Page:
“Hebei is not even the most typical exporter of power at the cost of environment,” remarks Dr. Liu Zhui, researcher with Giorgio Ruffolo Fellowship in Sustainability Science at Harvard University. “Over 30 percent of pollution in Inner Mongolia Autonomous Region is the result of power supplied to Beijing. The capital plans to relocate heavy industry and coal power plants to undeveloped western areas of the country. This will increase transport costs and energy consumption, which will result in greater total carbon emissions. Furthermore, poor technology and environmental protection consciousness in central and western China makes it harder to cope with contamination.”

For decades, China’s resource-rich underdeveloped areas have continuously fueled developed regions but without proper compensation. Western China gradually fell behind the eastern areas, where economic clout has risen proportionally while the environment of western areas has deteriorated due to long-term exploitation of forests and mines. A natural protective screen for the country and home to Chinese rivers’ sources, the western areas have become the victim of poor implementation of the principle “the one who profits should restore the ecology.”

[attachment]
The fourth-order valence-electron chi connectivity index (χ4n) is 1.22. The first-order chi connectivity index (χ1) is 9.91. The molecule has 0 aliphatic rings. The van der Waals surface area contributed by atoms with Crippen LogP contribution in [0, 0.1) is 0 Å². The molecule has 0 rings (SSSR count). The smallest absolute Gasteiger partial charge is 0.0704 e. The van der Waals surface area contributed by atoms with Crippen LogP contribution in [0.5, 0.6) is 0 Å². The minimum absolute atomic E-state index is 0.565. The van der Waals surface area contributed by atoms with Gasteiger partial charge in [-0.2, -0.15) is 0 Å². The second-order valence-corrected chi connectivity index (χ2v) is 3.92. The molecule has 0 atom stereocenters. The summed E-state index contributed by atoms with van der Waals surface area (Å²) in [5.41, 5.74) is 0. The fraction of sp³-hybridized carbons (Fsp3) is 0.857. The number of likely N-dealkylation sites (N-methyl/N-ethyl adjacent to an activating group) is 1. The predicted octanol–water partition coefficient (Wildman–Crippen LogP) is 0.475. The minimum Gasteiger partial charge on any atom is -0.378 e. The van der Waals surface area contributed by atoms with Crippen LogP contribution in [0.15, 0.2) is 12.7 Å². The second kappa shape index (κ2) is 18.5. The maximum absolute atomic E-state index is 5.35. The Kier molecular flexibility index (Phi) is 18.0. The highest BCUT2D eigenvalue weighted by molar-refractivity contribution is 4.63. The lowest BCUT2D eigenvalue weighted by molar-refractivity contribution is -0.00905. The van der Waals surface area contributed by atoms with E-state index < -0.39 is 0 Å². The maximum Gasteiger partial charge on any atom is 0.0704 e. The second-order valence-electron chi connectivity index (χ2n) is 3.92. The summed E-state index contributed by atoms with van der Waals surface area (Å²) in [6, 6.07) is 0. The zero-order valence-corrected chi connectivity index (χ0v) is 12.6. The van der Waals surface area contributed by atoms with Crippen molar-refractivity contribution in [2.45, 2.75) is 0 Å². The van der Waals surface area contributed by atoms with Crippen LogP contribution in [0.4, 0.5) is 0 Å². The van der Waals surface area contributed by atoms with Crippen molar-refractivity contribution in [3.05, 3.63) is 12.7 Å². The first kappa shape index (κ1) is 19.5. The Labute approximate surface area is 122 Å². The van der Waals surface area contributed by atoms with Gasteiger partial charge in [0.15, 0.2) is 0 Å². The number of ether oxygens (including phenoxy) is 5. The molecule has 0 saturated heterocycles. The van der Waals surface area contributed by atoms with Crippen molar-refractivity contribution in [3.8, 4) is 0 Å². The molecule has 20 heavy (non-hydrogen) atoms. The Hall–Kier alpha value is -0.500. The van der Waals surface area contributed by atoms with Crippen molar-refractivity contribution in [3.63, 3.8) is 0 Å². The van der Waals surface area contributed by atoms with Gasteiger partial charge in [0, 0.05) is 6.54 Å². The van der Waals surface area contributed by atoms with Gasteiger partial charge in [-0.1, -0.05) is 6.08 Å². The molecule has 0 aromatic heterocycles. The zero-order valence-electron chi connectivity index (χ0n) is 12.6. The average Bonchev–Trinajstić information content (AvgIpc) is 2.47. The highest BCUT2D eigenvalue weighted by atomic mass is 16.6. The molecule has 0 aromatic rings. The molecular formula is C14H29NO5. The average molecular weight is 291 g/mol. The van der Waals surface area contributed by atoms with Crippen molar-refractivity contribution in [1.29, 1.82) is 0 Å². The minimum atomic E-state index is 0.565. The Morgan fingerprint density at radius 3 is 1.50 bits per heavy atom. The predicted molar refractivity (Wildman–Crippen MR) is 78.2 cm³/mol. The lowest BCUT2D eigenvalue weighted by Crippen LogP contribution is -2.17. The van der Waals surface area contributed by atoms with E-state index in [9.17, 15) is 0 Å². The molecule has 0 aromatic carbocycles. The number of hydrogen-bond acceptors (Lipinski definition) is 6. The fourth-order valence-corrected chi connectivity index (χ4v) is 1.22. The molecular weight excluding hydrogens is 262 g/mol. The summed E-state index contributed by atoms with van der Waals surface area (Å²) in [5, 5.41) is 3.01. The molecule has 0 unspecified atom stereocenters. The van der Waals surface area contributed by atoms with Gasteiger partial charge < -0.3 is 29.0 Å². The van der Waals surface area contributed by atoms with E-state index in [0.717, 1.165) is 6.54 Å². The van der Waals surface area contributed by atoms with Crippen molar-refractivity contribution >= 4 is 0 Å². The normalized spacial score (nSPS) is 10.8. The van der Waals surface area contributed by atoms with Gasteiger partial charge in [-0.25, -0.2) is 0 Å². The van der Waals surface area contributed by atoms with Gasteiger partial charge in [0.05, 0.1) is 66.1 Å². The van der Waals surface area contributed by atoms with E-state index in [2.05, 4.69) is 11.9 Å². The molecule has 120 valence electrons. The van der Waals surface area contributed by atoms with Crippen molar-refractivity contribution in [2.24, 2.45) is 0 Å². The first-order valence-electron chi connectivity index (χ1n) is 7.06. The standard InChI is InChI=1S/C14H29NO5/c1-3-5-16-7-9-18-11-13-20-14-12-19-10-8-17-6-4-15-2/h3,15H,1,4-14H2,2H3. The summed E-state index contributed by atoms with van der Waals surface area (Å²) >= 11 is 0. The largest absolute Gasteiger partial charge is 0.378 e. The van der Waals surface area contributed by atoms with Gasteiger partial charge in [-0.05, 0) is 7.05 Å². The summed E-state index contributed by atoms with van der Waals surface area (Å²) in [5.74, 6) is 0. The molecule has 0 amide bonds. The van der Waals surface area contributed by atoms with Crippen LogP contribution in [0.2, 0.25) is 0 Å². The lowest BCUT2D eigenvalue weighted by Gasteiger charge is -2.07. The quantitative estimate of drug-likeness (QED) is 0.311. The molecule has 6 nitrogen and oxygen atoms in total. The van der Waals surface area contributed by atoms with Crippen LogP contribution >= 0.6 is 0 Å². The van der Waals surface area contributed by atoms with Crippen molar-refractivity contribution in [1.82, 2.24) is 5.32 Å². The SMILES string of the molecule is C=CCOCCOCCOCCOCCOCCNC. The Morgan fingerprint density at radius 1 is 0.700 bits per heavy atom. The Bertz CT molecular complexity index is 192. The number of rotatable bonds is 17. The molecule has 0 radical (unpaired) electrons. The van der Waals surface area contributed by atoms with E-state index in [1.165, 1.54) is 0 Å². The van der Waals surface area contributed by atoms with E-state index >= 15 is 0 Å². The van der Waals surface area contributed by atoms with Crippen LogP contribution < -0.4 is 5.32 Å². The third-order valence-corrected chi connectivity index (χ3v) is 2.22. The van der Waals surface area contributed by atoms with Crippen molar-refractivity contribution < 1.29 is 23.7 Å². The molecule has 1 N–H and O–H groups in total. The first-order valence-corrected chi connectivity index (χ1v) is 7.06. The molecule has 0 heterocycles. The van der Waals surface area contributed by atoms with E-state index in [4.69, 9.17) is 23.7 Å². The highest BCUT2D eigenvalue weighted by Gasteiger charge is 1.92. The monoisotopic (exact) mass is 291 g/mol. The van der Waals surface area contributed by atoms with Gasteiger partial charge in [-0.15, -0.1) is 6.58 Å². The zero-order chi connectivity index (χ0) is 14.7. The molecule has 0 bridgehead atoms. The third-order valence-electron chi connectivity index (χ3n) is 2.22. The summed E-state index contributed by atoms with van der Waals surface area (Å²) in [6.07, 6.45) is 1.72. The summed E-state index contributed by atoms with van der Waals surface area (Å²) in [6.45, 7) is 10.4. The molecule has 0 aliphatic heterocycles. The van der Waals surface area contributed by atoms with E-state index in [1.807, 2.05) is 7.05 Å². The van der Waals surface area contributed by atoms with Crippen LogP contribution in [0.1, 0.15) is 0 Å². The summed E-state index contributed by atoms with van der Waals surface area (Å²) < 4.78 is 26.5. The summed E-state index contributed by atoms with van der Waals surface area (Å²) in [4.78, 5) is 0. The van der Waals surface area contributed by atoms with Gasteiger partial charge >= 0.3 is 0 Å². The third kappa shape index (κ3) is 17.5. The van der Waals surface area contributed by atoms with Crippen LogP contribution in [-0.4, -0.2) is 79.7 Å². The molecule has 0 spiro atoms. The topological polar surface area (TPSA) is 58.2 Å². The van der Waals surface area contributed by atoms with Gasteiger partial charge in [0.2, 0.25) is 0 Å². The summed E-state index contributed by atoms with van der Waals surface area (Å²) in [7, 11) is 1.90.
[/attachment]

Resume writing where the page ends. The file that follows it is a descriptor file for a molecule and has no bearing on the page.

Global Foul Play

The same environmental unfairness also exists between developing and developed countries. The population of developed countries accounts for 14 percent of the world’s population but consumes 80 percent of global commercial energy. In 1992, to bridge the gap, the United Nations Conference on Environment and Development in Rio proposed that developed countries commit 0.7 percent of their GDP to aiding developing countries and transfer their environmental technology for free. Except for a few nations in northern Europe, most developed nations failed to keep the promise. Also, owners of new energy technologies are reluctant to transfer them to developing countries in the name of intellectual property protection.

Actually, one of the most important contributors to Western clean air in the West is carbon transfer to developing countries. Developed countries keep research centers in their homelands but move energy-consuming and heavy-polluting industries to developing countries.